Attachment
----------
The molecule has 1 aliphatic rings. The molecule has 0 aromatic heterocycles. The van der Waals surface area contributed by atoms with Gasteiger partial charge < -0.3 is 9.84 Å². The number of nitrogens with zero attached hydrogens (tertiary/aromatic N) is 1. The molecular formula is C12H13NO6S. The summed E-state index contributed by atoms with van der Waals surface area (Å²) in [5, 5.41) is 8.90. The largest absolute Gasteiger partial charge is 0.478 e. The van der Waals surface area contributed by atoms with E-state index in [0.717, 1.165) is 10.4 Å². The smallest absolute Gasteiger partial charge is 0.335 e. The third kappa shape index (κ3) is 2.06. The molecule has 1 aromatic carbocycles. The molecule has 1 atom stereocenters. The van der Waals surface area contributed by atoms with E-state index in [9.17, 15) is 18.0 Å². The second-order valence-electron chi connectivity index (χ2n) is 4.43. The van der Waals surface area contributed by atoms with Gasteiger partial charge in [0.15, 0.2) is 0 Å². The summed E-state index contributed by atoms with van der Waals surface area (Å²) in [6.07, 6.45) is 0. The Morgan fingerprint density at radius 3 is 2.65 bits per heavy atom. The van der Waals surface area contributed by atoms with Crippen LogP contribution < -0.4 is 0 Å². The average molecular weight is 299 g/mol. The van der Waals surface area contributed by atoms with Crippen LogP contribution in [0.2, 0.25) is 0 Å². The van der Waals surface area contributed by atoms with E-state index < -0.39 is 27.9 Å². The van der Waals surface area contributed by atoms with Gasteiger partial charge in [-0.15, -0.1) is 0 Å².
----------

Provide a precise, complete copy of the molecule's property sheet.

The molecule has 1 aliphatic rings. The molecule has 0 aromatic heterocycles. The van der Waals surface area contributed by atoms with Gasteiger partial charge < -0.3 is 9.84 Å². The number of nitrogens with zero attached hydrogens (tertiary/aromatic N) is 1. The molecular formula is C12H13NO6S. The summed E-state index contributed by atoms with van der Waals surface area (Å²) in [5, 5.41) is 8.90. The largest absolute Gasteiger partial charge is 0.478 e. The van der Waals surface area contributed by atoms with E-state index in [0.717, 1.165) is 10.4 Å². The smallest absolute Gasteiger partial charge is 0.335 e. The third kappa shape index (κ3) is 2.06. The molecule has 1 aromatic carbocycles. The molecule has 1 atom stereocenters. The van der Waals surface area contributed by atoms with E-state index in [9.17, 15) is 18.0 Å². The second-order valence-electron chi connectivity index (χ2n) is 4.43. The van der Waals surface area contributed by atoms with Gasteiger partial charge in [0.15, 0.2) is 0 Å². The summed E-state index contributed by atoms with van der Waals surface area (Å²) in [6.07, 6.45) is 0. The Morgan fingerprint density at radius 3 is 2.65 bits per heavy atom. The van der Waals surface area contributed by atoms with Crippen LogP contribution < -0.4 is 0 Å². The average molecular weight is 299 g/mol. The van der Waals surface area contributed by atoms with Crippen LogP contribution in [0.2, 0.25) is 0 Å². The van der Waals surface area contributed by atoms with E-state index < -0.39 is 27.9 Å². The van der Waals surface area contributed by atoms with Gasteiger partial charge in [-0.15, -0.1) is 0 Å².